“It is clear from recent statements by the Prime Minister and the Heritage Minister that the federal government wants to increase control and penalties for speech content that is not approved by the ideologies in the Liberal Party. Unsurprisingly, the purpose of Bill C-19 is not to increase freedom of thought belief, opinion, and expansion (section 2(b) of the Charter of Rights and Freedoms) but to further restrict it.” Jay Cameron (Justice Centre for Constitutional Freedoms)
Here in Canada, we have a wonderful heritage that recognizes basic fundamental human rights and freedoms: freedom of thought, expression, belief, religion, freedom of association and assembly, freedom of the press, the right to life and liberty. They are values that are at the core of our free society – values that many before us have fought and died for.
There has been a lot happening behind closed doors during this pandemic. Covid-19 has served as a blinding blanket to what is in store for Canadians. Last November, Mr Steven Guilbeault tabled Bill C-10, “An Act to amend the Broadcasting Act…” This rather innocuous-sounding proposal contains some sweeping, radical changes. It places the entirety of the Canadian internet under the bureaucratic auspices of the CRTC (Canadian Radio-television and Telecommunications Commission). It will give CRTC regulatory control over the internet’s content for diversity, prioritizing “Canadians from racialized communities and Canadians of diverse ethnocultural backgrounds, socio-economic statuses, abilities and disabilities, sexual orientations, gender identities and expressions, and ages.”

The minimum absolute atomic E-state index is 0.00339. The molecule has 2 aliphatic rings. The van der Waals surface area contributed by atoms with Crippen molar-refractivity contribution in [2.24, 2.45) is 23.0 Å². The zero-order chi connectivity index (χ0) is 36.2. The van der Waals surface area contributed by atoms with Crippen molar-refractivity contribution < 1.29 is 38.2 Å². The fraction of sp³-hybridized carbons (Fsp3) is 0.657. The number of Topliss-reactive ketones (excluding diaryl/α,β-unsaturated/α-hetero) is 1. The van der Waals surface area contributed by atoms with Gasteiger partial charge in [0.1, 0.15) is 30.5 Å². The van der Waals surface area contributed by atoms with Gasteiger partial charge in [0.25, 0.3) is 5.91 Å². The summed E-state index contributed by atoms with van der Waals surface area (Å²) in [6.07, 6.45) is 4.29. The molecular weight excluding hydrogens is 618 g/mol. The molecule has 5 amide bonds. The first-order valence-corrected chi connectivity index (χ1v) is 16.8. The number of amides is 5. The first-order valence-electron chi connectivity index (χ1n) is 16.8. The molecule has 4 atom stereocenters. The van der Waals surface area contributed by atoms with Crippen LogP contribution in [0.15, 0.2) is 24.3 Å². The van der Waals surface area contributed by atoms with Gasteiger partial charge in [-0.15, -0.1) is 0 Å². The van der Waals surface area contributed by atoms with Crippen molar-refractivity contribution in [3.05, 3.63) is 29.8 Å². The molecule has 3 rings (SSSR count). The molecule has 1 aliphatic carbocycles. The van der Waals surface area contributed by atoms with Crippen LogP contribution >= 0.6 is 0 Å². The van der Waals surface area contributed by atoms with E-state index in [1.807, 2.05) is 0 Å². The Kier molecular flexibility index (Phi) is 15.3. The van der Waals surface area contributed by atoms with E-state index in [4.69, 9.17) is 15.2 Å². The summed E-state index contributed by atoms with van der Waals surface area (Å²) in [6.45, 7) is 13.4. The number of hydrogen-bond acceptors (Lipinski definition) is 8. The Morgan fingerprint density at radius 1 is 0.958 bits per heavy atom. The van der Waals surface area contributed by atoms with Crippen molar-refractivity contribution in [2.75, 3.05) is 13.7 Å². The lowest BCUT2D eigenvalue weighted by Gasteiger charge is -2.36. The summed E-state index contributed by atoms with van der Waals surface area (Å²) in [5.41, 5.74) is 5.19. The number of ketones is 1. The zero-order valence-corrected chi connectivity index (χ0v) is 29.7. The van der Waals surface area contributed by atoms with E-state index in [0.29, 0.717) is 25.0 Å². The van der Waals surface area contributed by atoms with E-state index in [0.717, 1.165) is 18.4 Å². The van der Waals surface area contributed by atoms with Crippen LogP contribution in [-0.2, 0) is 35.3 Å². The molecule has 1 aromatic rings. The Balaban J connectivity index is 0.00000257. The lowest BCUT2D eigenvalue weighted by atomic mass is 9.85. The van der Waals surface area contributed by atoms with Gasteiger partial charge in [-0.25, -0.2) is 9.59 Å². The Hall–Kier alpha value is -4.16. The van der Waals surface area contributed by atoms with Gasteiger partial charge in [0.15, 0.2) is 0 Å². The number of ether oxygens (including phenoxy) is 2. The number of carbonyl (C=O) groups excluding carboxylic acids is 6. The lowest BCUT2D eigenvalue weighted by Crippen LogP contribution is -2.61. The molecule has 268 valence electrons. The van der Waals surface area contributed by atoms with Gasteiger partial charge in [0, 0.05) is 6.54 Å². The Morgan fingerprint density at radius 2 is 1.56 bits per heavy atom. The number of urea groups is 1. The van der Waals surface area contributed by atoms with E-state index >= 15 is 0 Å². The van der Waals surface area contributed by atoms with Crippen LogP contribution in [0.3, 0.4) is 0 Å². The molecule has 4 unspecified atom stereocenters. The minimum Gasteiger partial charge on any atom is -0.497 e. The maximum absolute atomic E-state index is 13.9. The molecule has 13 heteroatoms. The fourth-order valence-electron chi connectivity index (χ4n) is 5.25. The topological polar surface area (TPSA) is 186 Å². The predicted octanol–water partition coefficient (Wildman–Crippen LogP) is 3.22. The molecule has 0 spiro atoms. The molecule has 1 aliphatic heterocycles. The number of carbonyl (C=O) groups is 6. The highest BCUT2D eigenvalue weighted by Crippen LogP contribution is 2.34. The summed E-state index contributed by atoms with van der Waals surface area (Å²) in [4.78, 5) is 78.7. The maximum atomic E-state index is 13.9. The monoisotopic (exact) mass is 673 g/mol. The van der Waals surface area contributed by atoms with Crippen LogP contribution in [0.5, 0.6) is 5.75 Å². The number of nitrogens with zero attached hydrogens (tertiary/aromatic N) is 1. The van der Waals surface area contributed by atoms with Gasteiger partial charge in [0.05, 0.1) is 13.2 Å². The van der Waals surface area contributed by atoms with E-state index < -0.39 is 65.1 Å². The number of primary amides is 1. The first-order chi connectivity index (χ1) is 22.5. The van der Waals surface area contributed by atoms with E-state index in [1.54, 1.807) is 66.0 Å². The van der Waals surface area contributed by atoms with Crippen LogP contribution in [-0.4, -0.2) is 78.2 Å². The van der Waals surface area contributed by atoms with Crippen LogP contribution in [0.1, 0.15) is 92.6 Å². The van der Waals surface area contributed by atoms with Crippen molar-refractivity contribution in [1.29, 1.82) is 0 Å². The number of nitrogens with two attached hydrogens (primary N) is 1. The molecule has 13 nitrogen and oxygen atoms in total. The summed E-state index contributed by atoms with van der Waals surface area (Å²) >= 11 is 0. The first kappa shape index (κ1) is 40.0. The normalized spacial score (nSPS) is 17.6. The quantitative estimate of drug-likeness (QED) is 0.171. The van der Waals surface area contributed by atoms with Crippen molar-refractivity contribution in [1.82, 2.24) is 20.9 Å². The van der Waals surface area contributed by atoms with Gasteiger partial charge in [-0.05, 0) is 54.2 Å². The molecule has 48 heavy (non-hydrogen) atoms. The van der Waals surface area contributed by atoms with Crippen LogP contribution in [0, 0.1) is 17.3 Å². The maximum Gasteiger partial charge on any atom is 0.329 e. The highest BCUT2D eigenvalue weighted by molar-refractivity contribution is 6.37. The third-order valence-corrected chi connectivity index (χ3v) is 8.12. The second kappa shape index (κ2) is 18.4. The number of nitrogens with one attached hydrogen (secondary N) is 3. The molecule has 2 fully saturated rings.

Apparently, a lot of reasonable people think there needs to be a measure of government intervention to restrict online hate speech and to make online messages uniform so that they are in line with various ideas of public policy. The same issue is here that is with who established what was essential during the lockdown. They say that it is to prevent hate speech, but what else will they be censoring with Bill C-10?
Mr Guilbeault defends his agenda by saying that Canadians feel online hate speech is a problem. He presented recent surveys that he claims share thoughts from Canadians who are demanding government intervention. Again the question has to be asked, how do Canadians define hate speech? Are we all talking about the same thing?
Some Canadians are going to see this as another attack against our rights and freedoms; readers, what do you think?
Please send a message to your MP today, and share your thoughts.